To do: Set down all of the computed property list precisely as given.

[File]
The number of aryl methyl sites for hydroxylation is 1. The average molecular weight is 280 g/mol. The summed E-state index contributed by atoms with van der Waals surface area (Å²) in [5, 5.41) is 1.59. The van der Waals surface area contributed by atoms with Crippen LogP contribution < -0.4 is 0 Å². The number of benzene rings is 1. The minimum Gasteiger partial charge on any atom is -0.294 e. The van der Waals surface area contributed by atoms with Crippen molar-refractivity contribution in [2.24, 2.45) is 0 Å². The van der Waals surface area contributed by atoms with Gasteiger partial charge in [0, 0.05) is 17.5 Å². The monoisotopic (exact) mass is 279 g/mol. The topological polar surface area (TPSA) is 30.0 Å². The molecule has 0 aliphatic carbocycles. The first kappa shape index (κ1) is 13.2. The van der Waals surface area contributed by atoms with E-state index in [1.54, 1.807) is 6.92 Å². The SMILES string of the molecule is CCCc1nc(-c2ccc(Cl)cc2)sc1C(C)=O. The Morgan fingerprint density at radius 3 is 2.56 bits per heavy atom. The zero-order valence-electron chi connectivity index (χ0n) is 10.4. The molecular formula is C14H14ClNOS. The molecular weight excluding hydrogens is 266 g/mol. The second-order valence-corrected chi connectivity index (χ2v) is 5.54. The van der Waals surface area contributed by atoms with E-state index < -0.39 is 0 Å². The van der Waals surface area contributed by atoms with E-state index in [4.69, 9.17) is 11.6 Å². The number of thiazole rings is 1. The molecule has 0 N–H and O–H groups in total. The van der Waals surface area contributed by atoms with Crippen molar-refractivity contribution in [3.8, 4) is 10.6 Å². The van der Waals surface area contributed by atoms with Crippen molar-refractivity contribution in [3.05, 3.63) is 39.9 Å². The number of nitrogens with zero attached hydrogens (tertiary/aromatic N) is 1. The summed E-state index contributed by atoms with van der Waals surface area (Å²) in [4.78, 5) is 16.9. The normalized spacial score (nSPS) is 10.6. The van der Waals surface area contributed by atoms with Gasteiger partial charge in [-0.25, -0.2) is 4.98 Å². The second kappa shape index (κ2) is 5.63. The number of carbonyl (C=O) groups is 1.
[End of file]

The number of aryl methyl sites for hydroxylation is 1. The average molecular weight is 280 g/mol. The summed E-state index contributed by atoms with van der Waals surface area (Å²) in [5, 5.41) is 1.59. The van der Waals surface area contributed by atoms with Crippen LogP contribution < -0.4 is 0 Å². The number of benzene rings is 1. The minimum Gasteiger partial charge on any atom is -0.294 e. The van der Waals surface area contributed by atoms with Crippen molar-refractivity contribution in [2.24, 2.45) is 0 Å². The van der Waals surface area contributed by atoms with Gasteiger partial charge in [0, 0.05) is 17.5 Å². The monoisotopic (exact) mass is 279 g/mol. The topological polar surface area (TPSA) is 30.0 Å². The molecule has 0 aliphatic carbocycles. The first kappa shape index (κ1) is 13.2. The van der Waals surface area contributed by atoms with E-state index in [1.54, 1.807) is 6.92 Å². The SMILES string of the molecule is CCCc1nc(-c2ccc(Cl)cc2)sc1C(C)=O. The Morgan fingerprint density at radius 3 is 2.56 bits per heavy atom. The zero-order valence-electron chi connectivity index (χ0n) is 10.4. The molecular formula is C14H14ClNOS. The molecular weight excluding hydrogens is 266 g/mol. The second-order valence-corrected chi connectivity index (χ2v) is 5.54. The van der Waals surface area contributed by atoms with E-state index < -0.39 is 0 Å². The van der Waals surface area contributed by atoms with E-state index in [4.69, 9.17) is 11.6 Å². The number of thiazole rings is 1. The molecule has 0 N–H and O–H groups in total. The van der Waals surface area contributed by atoms with Crippen molar-refractivity contribution in [3.8, 4) is 10.6 Å². The van der Waals surface area contributed by atoms with Crippen molar-refractivity contribution in [3.05, 3.63) is 39.9 Å². The number of nitrogens with zero attached hydrogens (tertiary/aromatic N) is 1. The summed E-state index contributed by atoms with van der Waals surface area (Å²) in [4.78, 5) is 16.9. The normalized spacial score (nSPS) is 10.6. The van der Waals surface area contributed by atoms with Gasteiger partial charge in [-0.25, -0.2) is 4.98 Å². The second kappa shape index (κ2) is 5.63. The number of carbonyl (C=O) groups is 1.